An alternative method is current sensing noise thermometry, in which the thermal noise currents in a resistor are measured directly using a low noise amplifier, such as a SQUID. This method can be used to achieve much faster measurements with considerable precision, and because the resistor need not be current biased, lower temperatures can be achieved in principle.
In principle, such a current sensing noise thermometer can be used as a primary thermometer (absolute thermometer) in the case where the sensor resistance, circuit time constant, gain of the SQUID read-out system, etc., have been precisely measured. This measurement could be a rather difficult task and those parameters could be changed by a different SQUID read-out system or setup from place to place or time to time. This is not a convenient way at all for using it practically. Another approach is using the current sensing noise thermometer as secondary thermometer with a known temperature point, but this still presents the problem that the calibration procedure against a known temperature is quite complicated. Typical calibration methods involve placing the resistor in liquid helium, and measuring the vapor pressure of the helium, to determine the temperature for precise calibration, or using fixed-point devices. Numerous complicated measurements and setups may also be involved in the use of known current sensing noise thermometers.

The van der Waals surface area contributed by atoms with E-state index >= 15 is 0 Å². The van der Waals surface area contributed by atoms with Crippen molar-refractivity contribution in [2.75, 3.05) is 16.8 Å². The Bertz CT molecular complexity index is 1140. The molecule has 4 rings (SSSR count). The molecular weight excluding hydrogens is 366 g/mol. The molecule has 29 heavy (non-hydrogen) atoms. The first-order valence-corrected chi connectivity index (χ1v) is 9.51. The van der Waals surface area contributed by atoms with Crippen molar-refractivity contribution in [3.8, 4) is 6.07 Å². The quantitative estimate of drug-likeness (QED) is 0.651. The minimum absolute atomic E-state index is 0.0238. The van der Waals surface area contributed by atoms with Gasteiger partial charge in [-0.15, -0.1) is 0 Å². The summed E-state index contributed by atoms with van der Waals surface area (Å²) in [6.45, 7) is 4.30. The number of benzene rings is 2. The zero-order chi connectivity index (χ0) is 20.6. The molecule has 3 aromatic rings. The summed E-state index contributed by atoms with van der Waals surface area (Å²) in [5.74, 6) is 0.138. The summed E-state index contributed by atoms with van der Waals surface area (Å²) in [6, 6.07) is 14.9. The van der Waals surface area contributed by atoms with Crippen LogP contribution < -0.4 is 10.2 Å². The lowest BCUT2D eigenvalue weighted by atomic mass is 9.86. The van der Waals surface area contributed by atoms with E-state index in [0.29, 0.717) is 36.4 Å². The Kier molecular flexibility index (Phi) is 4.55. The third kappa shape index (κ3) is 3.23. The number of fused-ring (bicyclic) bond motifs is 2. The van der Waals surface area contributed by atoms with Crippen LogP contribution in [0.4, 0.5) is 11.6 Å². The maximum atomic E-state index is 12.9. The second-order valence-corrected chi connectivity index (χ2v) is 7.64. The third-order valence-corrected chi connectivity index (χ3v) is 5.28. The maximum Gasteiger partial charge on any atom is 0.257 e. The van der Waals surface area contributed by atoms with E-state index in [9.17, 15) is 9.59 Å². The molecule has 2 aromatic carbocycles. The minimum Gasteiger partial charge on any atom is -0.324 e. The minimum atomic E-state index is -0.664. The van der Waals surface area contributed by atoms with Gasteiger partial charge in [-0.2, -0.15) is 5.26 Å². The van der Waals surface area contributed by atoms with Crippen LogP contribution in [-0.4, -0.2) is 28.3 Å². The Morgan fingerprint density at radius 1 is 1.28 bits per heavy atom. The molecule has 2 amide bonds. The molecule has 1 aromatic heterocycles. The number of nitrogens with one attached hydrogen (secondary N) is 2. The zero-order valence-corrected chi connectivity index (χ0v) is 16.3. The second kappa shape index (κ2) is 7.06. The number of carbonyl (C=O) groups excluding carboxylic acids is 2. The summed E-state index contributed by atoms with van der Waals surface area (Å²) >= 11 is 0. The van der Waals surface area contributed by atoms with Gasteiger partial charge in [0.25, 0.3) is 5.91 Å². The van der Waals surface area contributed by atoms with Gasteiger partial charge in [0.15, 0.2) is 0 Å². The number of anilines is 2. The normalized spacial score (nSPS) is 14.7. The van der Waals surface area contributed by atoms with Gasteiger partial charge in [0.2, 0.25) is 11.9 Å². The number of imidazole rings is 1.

Furthermore, it is difficult to cool the resistor to temperatures sufficiently low to enable the thermometer to be used at temperatures in the mK and RK range, because of Kapitze resistance between the thermometer and substrate in known designs.